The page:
Drug companies take an average of 88 weeks to complete Phase I trials, 139 weeks for Phase II trials and III trials, compared with only 66, 81 and 97 weeks for a CRO, according to a report by market research firm Business Insights.
This is partly because even the largest and most financially stable drug developers often don't have sufficient resources to efficiently carry out R&D in-house due to the broad range of skills required to bring a novel compound to market.
As a result, time-to-market was the second most important driver for drug companies seeking CRO services in 2005, second only to cost, and more than 43 per cent of companies surveyed for the report planned to increase their degree of outsourcing by a further ten per cent or more this year.
Time saving in R&D is increasingly vital to drug companies, who are struggling to claw back return on investment, revive flagging pipelines and replace lost revenue resulting from increasing generic competition.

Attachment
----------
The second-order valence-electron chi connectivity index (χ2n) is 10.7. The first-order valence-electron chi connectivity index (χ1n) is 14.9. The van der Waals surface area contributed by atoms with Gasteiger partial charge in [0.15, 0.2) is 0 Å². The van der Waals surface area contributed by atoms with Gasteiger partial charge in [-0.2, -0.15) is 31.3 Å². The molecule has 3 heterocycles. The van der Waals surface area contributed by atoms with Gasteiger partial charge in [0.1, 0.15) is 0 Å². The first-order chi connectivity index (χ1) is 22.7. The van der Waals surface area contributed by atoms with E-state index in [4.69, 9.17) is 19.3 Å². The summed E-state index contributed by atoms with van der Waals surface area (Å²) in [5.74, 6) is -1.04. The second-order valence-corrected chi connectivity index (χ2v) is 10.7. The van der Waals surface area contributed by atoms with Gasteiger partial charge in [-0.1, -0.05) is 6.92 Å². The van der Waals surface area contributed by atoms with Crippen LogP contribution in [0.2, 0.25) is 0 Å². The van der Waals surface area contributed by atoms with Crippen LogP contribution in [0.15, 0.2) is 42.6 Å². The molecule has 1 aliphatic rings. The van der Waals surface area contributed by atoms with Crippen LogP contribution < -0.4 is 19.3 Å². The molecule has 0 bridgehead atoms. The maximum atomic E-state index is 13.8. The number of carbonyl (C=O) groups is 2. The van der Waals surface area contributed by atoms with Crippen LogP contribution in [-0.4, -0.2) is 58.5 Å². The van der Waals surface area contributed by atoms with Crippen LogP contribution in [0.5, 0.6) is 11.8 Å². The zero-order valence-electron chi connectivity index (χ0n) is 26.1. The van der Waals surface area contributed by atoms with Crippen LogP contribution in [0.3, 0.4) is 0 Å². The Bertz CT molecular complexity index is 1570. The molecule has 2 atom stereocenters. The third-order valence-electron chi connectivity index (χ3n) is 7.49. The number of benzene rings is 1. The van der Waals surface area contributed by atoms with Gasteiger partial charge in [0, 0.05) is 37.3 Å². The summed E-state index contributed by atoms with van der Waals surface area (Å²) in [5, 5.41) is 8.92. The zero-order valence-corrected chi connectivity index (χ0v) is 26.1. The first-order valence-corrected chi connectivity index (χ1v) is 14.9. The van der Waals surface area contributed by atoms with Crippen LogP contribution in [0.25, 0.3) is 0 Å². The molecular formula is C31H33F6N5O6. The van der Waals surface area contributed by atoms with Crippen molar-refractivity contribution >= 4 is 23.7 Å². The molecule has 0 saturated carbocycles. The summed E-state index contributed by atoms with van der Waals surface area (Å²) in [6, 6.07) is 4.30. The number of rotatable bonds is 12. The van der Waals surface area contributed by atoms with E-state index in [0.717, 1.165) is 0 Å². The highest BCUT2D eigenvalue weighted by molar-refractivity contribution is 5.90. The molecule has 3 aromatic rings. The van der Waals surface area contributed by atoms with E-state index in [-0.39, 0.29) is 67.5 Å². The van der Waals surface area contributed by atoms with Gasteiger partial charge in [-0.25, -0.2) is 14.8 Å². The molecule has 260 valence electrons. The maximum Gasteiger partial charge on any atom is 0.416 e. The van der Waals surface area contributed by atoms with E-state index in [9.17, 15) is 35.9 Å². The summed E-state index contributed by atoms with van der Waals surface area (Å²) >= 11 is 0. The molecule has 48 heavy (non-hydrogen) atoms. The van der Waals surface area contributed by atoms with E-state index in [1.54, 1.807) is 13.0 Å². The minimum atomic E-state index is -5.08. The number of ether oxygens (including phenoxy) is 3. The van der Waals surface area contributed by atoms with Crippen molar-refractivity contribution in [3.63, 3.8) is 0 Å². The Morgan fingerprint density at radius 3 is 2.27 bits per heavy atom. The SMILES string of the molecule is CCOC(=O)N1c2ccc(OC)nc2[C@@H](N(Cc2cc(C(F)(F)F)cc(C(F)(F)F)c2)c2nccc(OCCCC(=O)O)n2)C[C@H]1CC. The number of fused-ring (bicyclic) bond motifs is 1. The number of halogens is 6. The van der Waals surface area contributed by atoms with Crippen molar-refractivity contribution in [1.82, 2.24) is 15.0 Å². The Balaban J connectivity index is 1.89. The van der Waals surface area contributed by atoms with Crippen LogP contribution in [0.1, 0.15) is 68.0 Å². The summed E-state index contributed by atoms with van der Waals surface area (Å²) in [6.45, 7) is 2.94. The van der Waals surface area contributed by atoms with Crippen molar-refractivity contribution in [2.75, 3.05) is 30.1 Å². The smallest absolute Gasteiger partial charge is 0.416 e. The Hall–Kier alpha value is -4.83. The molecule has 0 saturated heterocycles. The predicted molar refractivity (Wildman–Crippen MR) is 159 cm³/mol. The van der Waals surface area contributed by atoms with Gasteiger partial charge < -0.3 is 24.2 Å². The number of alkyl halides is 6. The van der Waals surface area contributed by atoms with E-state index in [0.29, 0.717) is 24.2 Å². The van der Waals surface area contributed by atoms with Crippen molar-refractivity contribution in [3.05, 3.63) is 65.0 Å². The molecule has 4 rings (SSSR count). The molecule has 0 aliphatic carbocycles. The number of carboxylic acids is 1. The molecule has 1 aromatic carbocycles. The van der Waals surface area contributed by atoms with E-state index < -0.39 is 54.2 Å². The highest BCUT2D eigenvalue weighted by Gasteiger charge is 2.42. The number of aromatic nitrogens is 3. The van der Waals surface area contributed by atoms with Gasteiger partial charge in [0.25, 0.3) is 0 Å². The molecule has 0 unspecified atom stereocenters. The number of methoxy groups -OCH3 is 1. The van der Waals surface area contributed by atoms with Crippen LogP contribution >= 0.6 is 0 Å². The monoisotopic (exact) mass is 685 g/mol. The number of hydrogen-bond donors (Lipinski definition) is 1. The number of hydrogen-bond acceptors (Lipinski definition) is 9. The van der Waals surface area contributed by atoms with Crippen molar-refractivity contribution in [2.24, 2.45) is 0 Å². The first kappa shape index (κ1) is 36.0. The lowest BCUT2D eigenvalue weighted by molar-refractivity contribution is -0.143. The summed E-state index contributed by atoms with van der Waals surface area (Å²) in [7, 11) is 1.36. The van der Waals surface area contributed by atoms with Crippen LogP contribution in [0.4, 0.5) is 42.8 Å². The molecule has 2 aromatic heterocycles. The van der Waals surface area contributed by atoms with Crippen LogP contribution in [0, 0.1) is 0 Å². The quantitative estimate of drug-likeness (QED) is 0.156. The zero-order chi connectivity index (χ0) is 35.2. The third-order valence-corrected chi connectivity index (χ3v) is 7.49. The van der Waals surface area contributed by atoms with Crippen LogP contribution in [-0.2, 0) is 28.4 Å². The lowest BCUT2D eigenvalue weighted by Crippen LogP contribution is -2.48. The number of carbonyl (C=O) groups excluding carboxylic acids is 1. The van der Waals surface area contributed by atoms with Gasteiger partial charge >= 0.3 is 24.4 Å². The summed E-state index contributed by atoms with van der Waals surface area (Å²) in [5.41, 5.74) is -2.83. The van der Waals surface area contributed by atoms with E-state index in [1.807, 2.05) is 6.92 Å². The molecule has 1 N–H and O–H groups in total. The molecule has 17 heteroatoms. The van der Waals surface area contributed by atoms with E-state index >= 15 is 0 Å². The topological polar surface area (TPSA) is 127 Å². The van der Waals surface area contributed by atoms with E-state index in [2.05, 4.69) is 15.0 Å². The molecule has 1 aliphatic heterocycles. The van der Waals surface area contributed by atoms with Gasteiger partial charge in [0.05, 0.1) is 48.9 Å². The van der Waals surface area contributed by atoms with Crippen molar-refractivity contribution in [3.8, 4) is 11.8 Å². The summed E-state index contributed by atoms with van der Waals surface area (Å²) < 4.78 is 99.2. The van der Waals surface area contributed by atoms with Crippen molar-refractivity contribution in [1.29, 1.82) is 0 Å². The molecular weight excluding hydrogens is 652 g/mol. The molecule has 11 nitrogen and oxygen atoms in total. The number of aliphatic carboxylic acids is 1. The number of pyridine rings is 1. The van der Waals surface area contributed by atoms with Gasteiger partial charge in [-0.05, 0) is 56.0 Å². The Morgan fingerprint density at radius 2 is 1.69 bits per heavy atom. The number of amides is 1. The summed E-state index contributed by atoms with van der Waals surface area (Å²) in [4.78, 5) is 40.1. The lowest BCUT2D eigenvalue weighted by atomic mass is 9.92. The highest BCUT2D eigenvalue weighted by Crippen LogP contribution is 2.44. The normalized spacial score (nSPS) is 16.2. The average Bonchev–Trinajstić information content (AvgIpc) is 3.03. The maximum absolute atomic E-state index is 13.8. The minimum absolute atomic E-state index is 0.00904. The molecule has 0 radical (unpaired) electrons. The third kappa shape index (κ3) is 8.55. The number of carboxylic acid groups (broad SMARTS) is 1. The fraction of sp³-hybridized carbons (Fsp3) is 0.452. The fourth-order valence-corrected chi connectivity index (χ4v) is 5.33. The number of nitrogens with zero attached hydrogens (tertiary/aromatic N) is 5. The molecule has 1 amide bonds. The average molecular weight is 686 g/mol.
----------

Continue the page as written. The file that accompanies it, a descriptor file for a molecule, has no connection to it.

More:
R&D spending has risen dramatically in recent years - in the US alone, jumping from $26bn (€20bn) in 2000 to $39bn in 2004 - however, the number of new drug approvals continues to fluctuate with no apparent relationship to spending.
Pharma firms are fast realising that bringing drugs to market more quickly is one way of countering a lower number of product approvals, as it allows them to bring in revenues from drug sales earlier.
For blockbusters with annual sales of more than $1bn, revenues from an early launch can be substantial and amount to more than $2.7m per day, said the report, titled "Pharmaceutical Outsourcing Strategies: Market expansion, offshoring and strategic management in the CRO and CMO marketplace."